A journal published a letter from a student only to discover that it was not written by him. The editor has written to him and his dean apologising, and the journal is publishing a piece saying that the letter was not written by the student. It seems most likely that the piece was written by one of his fellow students. Should we encourage the dean to hold a full investigation?
Letters to the editor are difficult to authenticate. The journal should publish a retraction and highlight this with an editorial. The dean should be notified and advised to write to every student pointing out this breach of ethics.
The journal published a letter of retraction and an editorial discussing the offence. The journal also made an official complaint to the dean. The culprit was not investigated.
Two authors wrote to me to ask if they could publish a scientific paper anonymously. The authors work in a general practice that had switched its cervical cytology contract from one laboratory to another. Some time after the switch they noticed that the rate of abnormal smears had almost doubled. This has profound implications for the practice and particularly for the women whose smears were positive. The authors said that they wanted to publish their findings anonymously because: “We have no wish to blame or criticise anyone, even though some of our patients have been harmed by unnecessary distress and anxiety. We simply want to highlight the limitations of the test.” What does the committee think I should do?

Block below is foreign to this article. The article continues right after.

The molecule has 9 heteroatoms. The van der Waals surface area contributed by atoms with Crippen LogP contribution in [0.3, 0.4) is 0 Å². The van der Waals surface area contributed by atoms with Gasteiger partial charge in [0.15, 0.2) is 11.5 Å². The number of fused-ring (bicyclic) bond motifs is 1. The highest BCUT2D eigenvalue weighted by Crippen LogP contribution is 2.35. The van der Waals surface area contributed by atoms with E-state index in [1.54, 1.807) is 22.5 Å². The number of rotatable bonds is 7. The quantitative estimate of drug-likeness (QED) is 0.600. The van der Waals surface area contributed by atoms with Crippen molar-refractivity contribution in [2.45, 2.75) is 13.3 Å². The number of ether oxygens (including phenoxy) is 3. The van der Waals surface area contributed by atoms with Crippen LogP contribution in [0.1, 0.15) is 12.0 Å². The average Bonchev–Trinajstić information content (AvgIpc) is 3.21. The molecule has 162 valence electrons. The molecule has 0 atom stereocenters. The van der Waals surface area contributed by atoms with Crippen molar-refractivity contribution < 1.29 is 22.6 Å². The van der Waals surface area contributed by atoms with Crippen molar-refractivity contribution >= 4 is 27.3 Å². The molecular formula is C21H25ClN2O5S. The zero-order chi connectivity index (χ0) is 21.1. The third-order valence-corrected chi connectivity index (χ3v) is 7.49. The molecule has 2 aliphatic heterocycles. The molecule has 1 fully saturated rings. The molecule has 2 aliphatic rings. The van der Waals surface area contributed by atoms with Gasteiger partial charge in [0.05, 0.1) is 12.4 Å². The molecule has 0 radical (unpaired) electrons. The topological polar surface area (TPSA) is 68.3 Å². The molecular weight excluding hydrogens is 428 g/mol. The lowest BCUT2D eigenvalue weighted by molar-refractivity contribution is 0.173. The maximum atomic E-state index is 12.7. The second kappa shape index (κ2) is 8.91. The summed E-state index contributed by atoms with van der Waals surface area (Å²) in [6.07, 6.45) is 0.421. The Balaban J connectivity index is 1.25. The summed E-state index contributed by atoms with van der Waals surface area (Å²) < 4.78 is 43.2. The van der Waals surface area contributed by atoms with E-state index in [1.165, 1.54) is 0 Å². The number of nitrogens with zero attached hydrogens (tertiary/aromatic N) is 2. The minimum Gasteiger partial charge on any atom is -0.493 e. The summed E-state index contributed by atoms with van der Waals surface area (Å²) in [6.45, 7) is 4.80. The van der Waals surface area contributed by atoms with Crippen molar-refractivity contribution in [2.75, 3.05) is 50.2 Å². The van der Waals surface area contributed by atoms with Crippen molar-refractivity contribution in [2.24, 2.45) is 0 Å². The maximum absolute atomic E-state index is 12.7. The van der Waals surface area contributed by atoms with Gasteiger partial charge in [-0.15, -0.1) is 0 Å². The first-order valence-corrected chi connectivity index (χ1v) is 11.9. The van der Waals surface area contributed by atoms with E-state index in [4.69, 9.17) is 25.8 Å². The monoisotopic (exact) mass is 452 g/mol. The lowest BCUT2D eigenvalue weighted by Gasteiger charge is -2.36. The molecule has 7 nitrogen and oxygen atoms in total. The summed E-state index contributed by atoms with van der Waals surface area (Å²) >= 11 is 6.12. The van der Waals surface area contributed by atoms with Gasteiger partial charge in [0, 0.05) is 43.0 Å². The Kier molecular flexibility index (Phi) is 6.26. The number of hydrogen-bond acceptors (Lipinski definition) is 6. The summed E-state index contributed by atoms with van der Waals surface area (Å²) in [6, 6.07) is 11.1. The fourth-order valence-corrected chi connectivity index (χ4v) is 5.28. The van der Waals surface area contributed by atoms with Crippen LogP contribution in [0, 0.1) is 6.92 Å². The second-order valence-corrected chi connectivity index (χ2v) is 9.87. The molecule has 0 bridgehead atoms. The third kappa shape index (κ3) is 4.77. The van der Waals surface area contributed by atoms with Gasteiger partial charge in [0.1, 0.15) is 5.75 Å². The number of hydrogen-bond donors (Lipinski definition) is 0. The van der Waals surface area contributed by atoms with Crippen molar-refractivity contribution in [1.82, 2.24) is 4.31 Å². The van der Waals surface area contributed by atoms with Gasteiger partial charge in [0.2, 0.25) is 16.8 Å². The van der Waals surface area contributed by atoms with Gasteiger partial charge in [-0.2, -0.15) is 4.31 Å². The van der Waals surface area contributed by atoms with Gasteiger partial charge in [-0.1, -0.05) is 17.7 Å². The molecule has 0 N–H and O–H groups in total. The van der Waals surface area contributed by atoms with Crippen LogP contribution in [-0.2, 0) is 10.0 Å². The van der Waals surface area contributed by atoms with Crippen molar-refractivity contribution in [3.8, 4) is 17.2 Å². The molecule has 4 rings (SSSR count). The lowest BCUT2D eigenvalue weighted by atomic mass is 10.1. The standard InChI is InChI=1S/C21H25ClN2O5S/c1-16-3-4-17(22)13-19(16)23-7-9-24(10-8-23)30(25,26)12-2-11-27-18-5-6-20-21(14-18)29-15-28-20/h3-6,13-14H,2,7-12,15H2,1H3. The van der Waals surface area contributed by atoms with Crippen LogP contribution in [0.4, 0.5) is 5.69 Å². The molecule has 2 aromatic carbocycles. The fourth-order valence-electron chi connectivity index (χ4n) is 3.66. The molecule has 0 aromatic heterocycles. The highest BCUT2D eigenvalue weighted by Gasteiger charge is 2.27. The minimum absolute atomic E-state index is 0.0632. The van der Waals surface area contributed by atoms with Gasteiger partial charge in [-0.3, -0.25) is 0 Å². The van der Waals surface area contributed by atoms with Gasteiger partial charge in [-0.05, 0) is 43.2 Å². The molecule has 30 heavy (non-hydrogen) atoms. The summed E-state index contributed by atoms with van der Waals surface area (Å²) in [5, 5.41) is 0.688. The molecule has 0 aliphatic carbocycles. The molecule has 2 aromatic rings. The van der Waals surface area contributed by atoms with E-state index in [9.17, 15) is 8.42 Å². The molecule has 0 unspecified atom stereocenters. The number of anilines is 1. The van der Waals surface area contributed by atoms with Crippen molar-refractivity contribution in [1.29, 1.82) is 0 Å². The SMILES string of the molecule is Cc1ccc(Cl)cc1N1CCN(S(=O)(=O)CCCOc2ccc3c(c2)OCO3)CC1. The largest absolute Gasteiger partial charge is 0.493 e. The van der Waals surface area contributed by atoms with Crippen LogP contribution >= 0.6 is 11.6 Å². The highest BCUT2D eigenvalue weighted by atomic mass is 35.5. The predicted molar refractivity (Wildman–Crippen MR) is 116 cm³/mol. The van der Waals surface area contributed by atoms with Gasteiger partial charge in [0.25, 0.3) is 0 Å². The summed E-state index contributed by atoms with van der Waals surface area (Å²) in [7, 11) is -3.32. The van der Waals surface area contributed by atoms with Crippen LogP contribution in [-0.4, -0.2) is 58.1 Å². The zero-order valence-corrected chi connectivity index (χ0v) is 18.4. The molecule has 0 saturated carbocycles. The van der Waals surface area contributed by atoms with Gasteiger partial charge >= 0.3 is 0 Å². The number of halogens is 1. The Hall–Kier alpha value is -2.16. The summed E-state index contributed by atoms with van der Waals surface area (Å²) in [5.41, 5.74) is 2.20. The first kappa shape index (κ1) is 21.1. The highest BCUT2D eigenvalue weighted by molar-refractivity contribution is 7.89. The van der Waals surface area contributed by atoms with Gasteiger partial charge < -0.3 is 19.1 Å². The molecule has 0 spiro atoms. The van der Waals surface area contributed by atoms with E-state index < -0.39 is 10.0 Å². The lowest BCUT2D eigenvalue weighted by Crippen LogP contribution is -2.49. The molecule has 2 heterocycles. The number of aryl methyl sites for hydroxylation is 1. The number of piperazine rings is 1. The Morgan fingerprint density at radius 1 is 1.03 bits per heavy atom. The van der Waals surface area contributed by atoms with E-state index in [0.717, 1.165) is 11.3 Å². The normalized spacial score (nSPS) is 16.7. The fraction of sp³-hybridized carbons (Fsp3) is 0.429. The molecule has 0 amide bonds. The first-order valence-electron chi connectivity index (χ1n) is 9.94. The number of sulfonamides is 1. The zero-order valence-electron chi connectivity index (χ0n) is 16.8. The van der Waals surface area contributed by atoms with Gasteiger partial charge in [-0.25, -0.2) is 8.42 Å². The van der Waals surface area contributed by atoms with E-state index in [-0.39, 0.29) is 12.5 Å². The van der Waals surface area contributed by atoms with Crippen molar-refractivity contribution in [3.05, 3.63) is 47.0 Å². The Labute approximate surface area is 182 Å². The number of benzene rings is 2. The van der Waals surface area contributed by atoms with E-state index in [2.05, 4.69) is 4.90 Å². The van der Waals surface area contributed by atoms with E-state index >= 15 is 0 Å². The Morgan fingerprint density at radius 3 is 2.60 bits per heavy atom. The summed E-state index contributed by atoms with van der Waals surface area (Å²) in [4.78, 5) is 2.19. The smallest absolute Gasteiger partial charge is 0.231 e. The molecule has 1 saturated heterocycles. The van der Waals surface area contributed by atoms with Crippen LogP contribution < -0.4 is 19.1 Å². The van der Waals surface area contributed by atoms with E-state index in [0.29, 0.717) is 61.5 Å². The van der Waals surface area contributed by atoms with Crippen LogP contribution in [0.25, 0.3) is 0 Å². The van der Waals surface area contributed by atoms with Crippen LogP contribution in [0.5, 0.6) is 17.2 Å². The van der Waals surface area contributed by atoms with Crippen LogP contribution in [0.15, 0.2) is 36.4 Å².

The assumption is that everything should be signed and there is no adequate reason for anonymisation. Writing a paper is like signing a cheque and the authors must be prepared to take the responsibility. The laboratories concerned could be anonymised. The distinction is that this is a scientific paper and the authors have to be prepared to stand by what they report and therefore they must sign as authors (cf, a personal view). This case is not so different from the cases of results which did not agree with established dogma. The case epitomises a lack of confidence and must not be anonymised. All the case does is make the variability between laboratories explicit; it is not saying one laboratory is better than the other. Conclusion To refuse the authors their request of anonymity: the study is not novel anyway.